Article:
20Stress concentrators

Schematic stress profile along the line XXthe magnitude of this localized stressdiminishes with distance away from the crack tip

The maximum stress at the crack tip

stress concentration factorA measure of the degree to which an external stress is amplified at the tip of a crack21Problem221. Consider a circular hole in a plate loaded in tension. When will material near the hole yield?

2. A plate with a rectangular section 500 mm by 15 mm carries a tensile load of 50kN. It is made of a ductile metal with a yield strength of 50 MPa. The plate contains an elliptical hole of length 100 mm and a minimum radius of 1 mm, oriented as shown in the diagram. What is

(a) the nominal stress(b) The maximum stress in the plate?(c) Will the plate start to yield? (d) Will it collapse completely?Theoretical stress concentration factorcurves

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Griffith theory of brittle fractureInherent defects in brittlematerials lead to stressconcentration.

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If stress exceeds the cohesive strength of bonds, crack extension is possible.Thermodynamic criterion: There are two energies to be taken into account when a crack propagates:New surfaces should be created and a certain amount of energy must be provided to create them;Elastic strain energy stored in the stressed material is released during crack propagation.

Theory of brittle fracture25

The stress required tocreate the new crack surfaceCritical stress for crack propagationThe strain energy release rate (G) is higher for higher loads and larger cracks. If the strain energy released exceeds a critical value, then the crack will grow spontaneously. For brittle materials, stress can be equal to the surface energy of the (two) new crack surfaces; in other words, in brittle materials, a crack will grow spontaneously if the strain energy released is equal to or greater than the energy required to grow the crack surface(s).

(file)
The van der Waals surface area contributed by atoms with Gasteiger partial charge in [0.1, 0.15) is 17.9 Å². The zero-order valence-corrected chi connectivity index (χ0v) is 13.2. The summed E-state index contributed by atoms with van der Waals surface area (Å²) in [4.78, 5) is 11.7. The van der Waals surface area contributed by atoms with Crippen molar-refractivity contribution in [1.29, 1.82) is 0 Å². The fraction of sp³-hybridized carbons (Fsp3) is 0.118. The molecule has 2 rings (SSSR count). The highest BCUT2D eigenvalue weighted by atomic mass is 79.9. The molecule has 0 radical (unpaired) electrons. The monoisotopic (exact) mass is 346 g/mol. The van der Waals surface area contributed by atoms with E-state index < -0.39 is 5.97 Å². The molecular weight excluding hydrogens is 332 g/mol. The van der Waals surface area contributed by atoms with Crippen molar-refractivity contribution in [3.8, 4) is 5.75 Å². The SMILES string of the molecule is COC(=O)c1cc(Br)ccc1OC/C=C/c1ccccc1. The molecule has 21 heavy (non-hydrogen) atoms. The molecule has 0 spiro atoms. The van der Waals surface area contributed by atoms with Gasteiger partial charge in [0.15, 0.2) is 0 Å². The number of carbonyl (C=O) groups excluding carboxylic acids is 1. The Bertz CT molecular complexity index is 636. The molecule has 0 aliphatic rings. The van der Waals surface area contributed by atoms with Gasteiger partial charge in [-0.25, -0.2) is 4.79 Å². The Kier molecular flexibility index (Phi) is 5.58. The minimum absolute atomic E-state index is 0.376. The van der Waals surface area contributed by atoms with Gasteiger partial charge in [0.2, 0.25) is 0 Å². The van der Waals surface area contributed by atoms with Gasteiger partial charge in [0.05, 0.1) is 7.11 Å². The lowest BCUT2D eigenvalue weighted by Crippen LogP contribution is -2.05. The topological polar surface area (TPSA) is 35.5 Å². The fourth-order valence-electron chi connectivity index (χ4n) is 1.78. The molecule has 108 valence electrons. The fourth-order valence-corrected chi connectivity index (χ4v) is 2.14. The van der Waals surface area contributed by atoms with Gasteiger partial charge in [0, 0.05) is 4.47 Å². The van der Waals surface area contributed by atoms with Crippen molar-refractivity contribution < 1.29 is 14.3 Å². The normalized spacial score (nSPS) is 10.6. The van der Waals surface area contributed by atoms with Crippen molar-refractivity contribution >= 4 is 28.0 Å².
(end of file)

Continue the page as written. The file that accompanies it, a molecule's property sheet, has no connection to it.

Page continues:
The stability condition can be written as

elastic energy released (G) = surface energy created (2)

If the elastic energy release is less than the critical value, the crack will not grow.G 2 ProblemA relatively large plate of a glass is subjected to a tensile stress of 40 MPa. If the specific surface energy and modulus of elasticity for this glass are 0.3 J/m2 and 69 GPa, respectively, determine the maximum length of a surface flaw that is possible without fracture.

26Problem: Properties of SiAlON Ceramics27Assume that an advanced ceramic, SiAlON (silicon aluminum oxynitride),has a tensile strength of 414 MPa. Let us assume that this value is for a flaw-free ceramic. (In practice, it is almost impossible to produce flaw-free ceramics.)A crack 0.025 cm deep is observed before a SiAlON part is tested.The part unexpectedly fails at a stress of 3.5 MPa by propagation of the crack. Estimate the radius of the crack tip.

basic modes of crack tip deformation

KIC the critical stress intensity in mode I fracture (plain strain)

critical stress for crack propagation

28K = (EG) 1/2

Fracture toughnessFT is a material property;Value is independent of the way it is measured;Can be used for designFracture toughness of a material is obtained by determiningthe ability of a material to withstand the load in the presence ofa sharp crack before failure.

Y is a dimensionless parameter or function that depends on both crack and specimen sizes and geometries, as well as the manner of load application29Crack propagates when the stress intensity factor exceeds a critical value. Energy release rateIrwin later modified the Griffith theory by replacing the term 2 with the potential strain energy release rate GWhen a samples fractures, a new surface is created => necessary conditions for fracture sufficient energy releaseG 2The critical condition to which the crackpropagates to cause global failure is when this G value exceeds the critical value

Irwin showed that G is measurable and can be related to the stress intensity factor, K

30Y values of various crack geometries

31Process zone

A plastic zone forms at the crack tip where the stress would otherwise exceed the yield strength

Size of process zone:32Brittle cleavage fracture

Materials of high yield strength

Near tip stress are very high => tear the atomic bonds apart => increase in the crack length results in increase in K, causing crack to accelerate

33Fracture toughness and designIf the KIC value of material is known and the presence of a crack is allowed, we can then monitor the crack propagation during service prior to failure => How long we can use the component before it fails.

Brittle materials, for which appreciable plastic deformation is not possible in front of an advancing crack, have low KIc values and are vulnerable to catastrophic failure.34

Crack